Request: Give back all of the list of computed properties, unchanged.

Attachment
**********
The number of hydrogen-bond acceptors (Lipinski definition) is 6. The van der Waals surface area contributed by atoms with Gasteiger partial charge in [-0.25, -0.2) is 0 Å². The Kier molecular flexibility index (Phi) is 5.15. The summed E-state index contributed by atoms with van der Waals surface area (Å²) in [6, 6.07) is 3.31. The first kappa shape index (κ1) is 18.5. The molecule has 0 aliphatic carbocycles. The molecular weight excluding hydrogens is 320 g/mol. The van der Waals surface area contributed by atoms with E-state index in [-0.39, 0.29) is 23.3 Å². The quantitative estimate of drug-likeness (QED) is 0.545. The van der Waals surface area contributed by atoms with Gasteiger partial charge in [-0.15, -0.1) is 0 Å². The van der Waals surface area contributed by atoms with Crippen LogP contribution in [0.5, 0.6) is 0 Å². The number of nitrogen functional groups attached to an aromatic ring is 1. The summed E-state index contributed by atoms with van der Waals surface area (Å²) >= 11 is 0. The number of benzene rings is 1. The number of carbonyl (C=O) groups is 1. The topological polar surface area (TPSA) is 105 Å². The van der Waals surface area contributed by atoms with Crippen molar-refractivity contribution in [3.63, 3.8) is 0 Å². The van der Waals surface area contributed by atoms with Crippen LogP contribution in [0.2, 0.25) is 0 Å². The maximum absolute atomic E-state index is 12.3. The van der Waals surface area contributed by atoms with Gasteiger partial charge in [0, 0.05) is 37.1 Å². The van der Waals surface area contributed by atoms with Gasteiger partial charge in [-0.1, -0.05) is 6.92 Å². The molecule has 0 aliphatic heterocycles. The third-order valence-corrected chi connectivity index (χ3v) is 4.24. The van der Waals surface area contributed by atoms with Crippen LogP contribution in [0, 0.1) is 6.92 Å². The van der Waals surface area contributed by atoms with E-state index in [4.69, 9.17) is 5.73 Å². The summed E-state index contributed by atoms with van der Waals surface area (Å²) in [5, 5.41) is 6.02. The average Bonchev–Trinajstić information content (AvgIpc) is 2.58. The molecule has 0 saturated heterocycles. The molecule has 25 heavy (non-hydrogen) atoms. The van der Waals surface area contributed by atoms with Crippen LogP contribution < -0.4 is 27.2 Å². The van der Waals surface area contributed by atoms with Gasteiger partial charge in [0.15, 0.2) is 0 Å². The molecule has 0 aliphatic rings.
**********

The number of hydrogen-bond acceptors (Lipinski definition) is 6. The van der Waals surface area contributed by atoms with Gasteiger partial charge in [-0.25, -0.2) is 0 Å². The Kier molecular flexibility index (Phi) is 5.15. The summed E-state index contributed by atoms with van der Waals surface area (Å²) in [6, 6.07) is 3.31. The first kappa shape index (κ1) is 18.5. The molecule has 0 aliphatic carbocycles. The molecular weight excluding hydrogens is 320 g/mol. The van der Waals surface area contributed by atoms with E-state index in [-0.39, 0.29) is 23.3 Å². The quantitative estimate of drug-likeness (QED) is 0.545. The van der Waals surface area contributed by atoms with Gasteiger partial charge in [-0.15, -0.1) is 0 Å². The van der Waals surface area contributed by atoms with Crippen LogP contribution in [0.5, 0.6) is 0 Å². The number of nitrogen functional groups attached to an aromatic ring is 1. The summed E-state index contributed by atoms with van der Waals surface area (Å²) >= 11 is 0. The number of benzene rings is 1. The number of carbonyl (C=O) groups is 1. The topological polar surface area (TPSA) is 105 Å². The van der Waals surface area contributed by atoms with Crippen molar-refractivity contribution in [3.63, 3.8) is 0 Å². The van der Waals surface area contributed by atoms with Crippen LogP contribution in [0.2, 0.25) is 0 Å². The maximum absolute atomic E-state index is 12.3. The van der Waals surface area contributed by atoms with Gasteiger partial charge in [0, 0.05) is 37.1 Å². The van der Waals surface area contributed by atoms with Gasteiger partial charge in [-0.1, -0.05) is 6.92 Å². The molecule has 0 aliphatic heterocycles. The third-order valence-corrected chi connectivity index (χ3v) is 4.24. The van der Waals surface area contributed by atoms with Crippen LogP contribution in [0, 0.1) is 6.92 Å². The van der Waals surface area contributed by atoms with E-state index in [4.69, 9.17) is 5.73 Å². The summed E-state index contributed by atoms with van der Waals surface area (Å²) in [5, 5.41) is 6.02. The average Bonchev–Trinajstić information content (AvgIpc) is 2.58. The molecule has 0 saturated heterocycles. The molecule has 25 heavy (non-hydrogen) atoms. The van der Waals surface area contributed by atoms with Crippen LogP contribution < -0.4 is 27.2 Å². The van der Waals surface area contributed by atoms with Gasteiger partial charge in [0.15, 0.2) is 0 Å². The molecule has 0 aliphatic rings.